The VAMP trial was launched in 1961. At the end of three intensively painful weeks, the leukemia cells went into remission. The remissions persisted for weeks, exceeding everyone’s expectation at the NCI. A few weeks later, the NCI sent another small cohort of patients to try VAMP. Once again, after the initial catastrophic dip, the leukemia vanished. The remissions were reliable and durable.
In the fall of 1963, some children in remission came back to the clinic with minor neurological complaints such as headaches, numbness, and seizures. To investigate the possibility of cancer cells invading the brain, Frei and Freireich examined the children’s spinal fluid, and confirmed that leukemia cells were colonizing the brain. The neurological complaints were early signs of a more serious devastation. Eventually all the children came back with neurological complaints went into coma.
It was a consequence of the body’s own defense system. The blood-brain barrier had kept VAMP out of the central nervous system, allowing the leukemia cells to colonize the one place that is unreachable by chemotherapy.
But not all children had relapsed and died. About 5 percent of the treated children never relapsed with leukemia in the central nervous system. They remained in remission not just for weeks or months, but for years.
An Anatomist’s Tumor
In 1832, an English anatomist named Thomas Hodgkin (1798-1866) found a strange systemic disease among a series of cadavers. The disease was characterized by “a peculiar enlargement of lymph glands.” He wrote up the case of seven such cadavers and presented it to the Medical and Chirurgical Society. It was received with little enthusiasm. Soon after publishing his paper, Hodgkin drift away from medicine, and his anatomical studies slowly came to a halt.
Hodgkin’s disease is a cancer of the lymph glands. The tumor moves from one contiguous node to another. It is a local disease on the verge of transforming into a systemic one. In 1898, an Austrian pathologist named Carl Sternberg discovered the cancerous lymph cells when looking through a microscope at a patient’s glands.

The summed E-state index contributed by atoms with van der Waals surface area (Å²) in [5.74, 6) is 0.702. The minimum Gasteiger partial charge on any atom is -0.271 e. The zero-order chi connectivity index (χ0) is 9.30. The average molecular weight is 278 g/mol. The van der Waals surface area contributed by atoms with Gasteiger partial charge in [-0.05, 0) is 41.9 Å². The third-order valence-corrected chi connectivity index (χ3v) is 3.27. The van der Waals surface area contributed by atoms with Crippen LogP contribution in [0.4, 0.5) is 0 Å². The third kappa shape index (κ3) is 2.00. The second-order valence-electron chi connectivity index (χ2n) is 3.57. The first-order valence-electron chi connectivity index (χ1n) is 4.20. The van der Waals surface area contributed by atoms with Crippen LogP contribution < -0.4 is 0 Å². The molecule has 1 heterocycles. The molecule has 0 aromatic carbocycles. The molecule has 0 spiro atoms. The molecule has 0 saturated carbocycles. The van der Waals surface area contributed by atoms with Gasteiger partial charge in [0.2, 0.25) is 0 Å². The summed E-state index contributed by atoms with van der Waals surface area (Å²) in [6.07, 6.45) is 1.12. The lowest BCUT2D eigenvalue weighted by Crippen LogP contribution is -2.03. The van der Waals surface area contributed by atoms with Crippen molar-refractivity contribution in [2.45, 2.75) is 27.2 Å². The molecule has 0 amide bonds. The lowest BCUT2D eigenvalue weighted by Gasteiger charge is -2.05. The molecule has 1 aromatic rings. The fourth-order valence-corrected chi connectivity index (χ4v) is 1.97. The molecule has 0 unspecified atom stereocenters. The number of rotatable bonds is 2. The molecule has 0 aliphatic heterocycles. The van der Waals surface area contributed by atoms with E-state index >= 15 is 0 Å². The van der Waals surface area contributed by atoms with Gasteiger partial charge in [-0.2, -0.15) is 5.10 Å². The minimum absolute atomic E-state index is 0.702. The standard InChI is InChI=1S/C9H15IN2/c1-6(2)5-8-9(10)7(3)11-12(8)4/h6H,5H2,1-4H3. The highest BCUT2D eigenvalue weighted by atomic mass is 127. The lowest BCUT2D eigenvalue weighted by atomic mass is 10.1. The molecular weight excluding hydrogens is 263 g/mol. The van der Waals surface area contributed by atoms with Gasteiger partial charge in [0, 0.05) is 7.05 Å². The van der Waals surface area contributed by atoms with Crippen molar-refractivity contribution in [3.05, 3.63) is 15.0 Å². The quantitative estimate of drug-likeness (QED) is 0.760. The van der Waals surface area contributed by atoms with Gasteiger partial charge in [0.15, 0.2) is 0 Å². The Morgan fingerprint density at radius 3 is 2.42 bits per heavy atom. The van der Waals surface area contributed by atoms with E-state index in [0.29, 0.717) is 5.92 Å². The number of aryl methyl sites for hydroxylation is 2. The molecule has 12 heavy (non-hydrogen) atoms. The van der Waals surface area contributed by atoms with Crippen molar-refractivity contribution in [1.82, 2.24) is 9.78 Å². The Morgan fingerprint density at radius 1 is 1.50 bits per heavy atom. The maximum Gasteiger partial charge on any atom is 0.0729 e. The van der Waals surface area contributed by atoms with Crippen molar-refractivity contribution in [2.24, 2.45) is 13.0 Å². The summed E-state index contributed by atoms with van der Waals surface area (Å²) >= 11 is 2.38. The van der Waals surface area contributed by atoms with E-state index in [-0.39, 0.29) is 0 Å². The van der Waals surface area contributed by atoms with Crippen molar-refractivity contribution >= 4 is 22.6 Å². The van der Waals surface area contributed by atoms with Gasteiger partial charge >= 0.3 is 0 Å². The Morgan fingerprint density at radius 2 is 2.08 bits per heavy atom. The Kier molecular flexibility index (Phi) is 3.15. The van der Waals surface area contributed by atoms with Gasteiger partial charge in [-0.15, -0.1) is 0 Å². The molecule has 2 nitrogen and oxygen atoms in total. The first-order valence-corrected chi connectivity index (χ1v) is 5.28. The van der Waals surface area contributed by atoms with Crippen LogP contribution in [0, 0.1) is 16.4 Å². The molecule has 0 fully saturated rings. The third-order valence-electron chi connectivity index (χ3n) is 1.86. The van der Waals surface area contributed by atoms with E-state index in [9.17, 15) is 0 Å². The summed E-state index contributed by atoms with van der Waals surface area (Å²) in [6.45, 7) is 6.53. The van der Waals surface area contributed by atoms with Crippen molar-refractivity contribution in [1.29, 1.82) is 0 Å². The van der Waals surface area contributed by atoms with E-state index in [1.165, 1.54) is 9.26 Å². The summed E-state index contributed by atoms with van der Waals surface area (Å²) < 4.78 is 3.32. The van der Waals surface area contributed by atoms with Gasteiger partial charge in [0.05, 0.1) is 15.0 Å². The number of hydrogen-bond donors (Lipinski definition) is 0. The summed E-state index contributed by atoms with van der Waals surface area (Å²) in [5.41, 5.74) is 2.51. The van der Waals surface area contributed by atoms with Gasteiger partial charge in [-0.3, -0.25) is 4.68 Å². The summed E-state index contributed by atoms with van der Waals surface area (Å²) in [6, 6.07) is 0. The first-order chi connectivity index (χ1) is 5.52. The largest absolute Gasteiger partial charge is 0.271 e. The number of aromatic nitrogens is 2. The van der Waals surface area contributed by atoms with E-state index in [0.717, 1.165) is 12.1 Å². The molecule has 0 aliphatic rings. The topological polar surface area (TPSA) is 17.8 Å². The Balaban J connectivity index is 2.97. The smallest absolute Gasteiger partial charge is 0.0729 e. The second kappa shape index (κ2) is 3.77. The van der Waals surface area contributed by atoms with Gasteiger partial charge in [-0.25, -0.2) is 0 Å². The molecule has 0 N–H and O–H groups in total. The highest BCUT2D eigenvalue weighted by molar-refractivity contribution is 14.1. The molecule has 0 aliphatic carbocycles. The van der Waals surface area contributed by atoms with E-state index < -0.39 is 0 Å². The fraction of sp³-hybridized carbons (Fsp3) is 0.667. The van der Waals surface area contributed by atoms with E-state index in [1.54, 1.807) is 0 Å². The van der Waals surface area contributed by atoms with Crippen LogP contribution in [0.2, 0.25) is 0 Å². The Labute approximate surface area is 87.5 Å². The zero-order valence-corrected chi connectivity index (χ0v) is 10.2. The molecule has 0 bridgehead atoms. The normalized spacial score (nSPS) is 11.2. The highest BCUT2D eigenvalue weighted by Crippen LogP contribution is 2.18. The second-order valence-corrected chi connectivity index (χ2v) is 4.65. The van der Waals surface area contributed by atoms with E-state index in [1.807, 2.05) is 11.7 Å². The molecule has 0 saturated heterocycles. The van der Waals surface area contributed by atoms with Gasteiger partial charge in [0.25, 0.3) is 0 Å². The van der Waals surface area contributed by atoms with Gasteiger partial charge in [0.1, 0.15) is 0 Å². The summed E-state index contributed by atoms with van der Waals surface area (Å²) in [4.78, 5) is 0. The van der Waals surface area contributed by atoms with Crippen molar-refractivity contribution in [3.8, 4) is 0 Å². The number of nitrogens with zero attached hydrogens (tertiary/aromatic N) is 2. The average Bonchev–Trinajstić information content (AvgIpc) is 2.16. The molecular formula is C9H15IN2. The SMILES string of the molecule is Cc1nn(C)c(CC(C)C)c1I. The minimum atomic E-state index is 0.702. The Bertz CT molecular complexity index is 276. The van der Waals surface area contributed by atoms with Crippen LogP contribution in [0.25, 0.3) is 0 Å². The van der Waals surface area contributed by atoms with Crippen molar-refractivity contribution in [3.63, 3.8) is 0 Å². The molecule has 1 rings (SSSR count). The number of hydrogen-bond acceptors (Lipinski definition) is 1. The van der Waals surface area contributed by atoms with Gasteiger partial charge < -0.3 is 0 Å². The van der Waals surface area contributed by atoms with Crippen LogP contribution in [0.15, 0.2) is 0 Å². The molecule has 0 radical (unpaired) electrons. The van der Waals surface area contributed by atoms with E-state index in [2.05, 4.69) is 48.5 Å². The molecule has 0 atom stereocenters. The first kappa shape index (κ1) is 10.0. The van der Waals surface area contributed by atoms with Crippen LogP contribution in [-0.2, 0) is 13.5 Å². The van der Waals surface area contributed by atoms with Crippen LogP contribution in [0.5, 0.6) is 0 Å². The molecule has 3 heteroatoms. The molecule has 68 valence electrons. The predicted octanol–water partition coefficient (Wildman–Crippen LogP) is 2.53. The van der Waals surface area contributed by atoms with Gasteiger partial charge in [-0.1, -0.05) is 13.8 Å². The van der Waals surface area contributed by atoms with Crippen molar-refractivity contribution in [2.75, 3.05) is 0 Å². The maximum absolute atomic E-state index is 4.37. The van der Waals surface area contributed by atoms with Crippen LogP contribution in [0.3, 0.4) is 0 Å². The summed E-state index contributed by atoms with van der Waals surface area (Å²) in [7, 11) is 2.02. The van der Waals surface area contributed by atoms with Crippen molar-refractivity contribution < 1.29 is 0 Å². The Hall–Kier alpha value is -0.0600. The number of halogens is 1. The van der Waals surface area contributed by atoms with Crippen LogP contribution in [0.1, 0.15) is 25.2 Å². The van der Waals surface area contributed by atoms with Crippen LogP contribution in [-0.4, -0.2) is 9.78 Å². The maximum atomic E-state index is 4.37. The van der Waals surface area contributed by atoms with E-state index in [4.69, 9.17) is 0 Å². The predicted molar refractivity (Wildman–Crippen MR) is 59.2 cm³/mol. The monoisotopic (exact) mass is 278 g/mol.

Henry Kaplan, a professor of radiology at Stanford wanted to use radiation to treat human cancers. He knew radiation could treat solid tumors could be treated with radiation, but the outer shell of the cancer needed to be penetrated deep enough to kill cancer cells. A linear accelerator (linac) with its sharp, dense beam would be ideal for that purpose. In 1953, he persuaded Standford to tailor-make a linac for the hospital. With the linac in operation, Kaplan contemplated on his cancer target. Since Linac could only focus on local sites, his natural target was Hodgkin’s disease, a predictable local tumor. Kaplan wanted to prove that he could improve relapse-free survival by using a technique called extended field radiation (EFR). Under EFR, the X-rays are delivered to an entire area of lymph notes rather than to a single swollen node.
In 1962, Kaplan conducted a trial. The result showed that EFR had significantly reduced the relapse rate of Hodgkin’s disease. In 1964, he did another trial with a larger field of radiation on a limited cohort of patients with tumors in just a few contiguous lymph nodes. The result showed even greater relapse-free intervals, stretching out into years.